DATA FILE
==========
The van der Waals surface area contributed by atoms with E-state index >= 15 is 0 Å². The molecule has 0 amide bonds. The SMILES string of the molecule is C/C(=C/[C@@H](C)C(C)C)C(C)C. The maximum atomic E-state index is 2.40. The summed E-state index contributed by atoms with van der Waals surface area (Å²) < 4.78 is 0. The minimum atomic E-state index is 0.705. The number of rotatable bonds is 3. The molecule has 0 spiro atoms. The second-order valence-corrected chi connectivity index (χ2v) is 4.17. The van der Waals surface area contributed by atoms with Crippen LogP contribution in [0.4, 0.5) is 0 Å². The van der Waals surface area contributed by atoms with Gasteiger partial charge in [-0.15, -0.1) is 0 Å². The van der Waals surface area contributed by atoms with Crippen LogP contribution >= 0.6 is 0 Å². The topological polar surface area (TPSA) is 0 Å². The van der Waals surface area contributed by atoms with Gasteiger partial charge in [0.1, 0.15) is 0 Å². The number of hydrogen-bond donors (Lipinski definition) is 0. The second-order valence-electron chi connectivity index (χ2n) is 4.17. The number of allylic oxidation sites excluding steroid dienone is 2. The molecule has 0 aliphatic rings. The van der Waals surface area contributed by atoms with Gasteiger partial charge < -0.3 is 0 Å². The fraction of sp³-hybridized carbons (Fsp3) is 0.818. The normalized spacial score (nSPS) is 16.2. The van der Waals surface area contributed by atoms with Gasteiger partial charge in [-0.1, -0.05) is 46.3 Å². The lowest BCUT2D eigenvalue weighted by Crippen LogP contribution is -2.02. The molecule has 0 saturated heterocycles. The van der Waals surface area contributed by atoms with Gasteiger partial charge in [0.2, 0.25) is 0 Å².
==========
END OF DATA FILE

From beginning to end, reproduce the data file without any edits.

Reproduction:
The van der Waals surface area contributed by atoms with E-state index >= 15 is 0 Å². The molecule has 0 amide bonds. The SMILES string of the molecule is C/C(=C/[C@@H](C)C(C)C)C(C)C. The maximum atomic E-state index is 2.40. The summed E-state index contributed by atoms with van der Waals surface area (Å²) < 4.78 is 0. The minimum atomic E-state index is 0.705. The number of rotatable bonds is 3. The molecule has 0 spiro atoms. The second-order valence-corrected chi connectivity index (χ2v) is 4.17. The van der Waals surface area contributed by atoms with Crippen LogP contribution in [0.4, 0.5) is 0 Å². The van der Waals surface area contributed by atoms with Gasteiger partial charge in [-0.15, -0.1) is 0 Å². The van der Waals surface area contributed by atoms with Crippen LogP contribution >= 0.6 is 0 Å². The topological polar surface area (TPSA) is 0 Å². The van der Waals surface area contributed by atoms with Gasteiger partial charge in [0.1, 0.15) is 0 Å². The number of hydrogen-bond donors (Lipinski definition) is 0. The second-order valence-electron chi connectivity index (χ2n) is 4.17. The number of allylic oxidation sites excluding steroid dienone is 2. The molecule has 0 aliphatic rings. The van der Waals surface area contributed by atoms with Gasteiger partial charge < -0.3 is 0 Å². The fraction of sp³-hybridized carbons (Fsp3) is 0.818. The normalized spacial score (nSPS) is 16.2. The van der Waals surface area contributed by atoms with Gasteiger partial charge in [-0.1, -0.05) is 46.3 Å². The lowest BCUT2D eigenvalue weighted by Crippen LogP contribution is -2.02. The molecule has 0 saturated heterocycles. The van der Waals surface area contributed by atoms with Gasteiger partial charge in [0.2, 0.25) is 0 Å².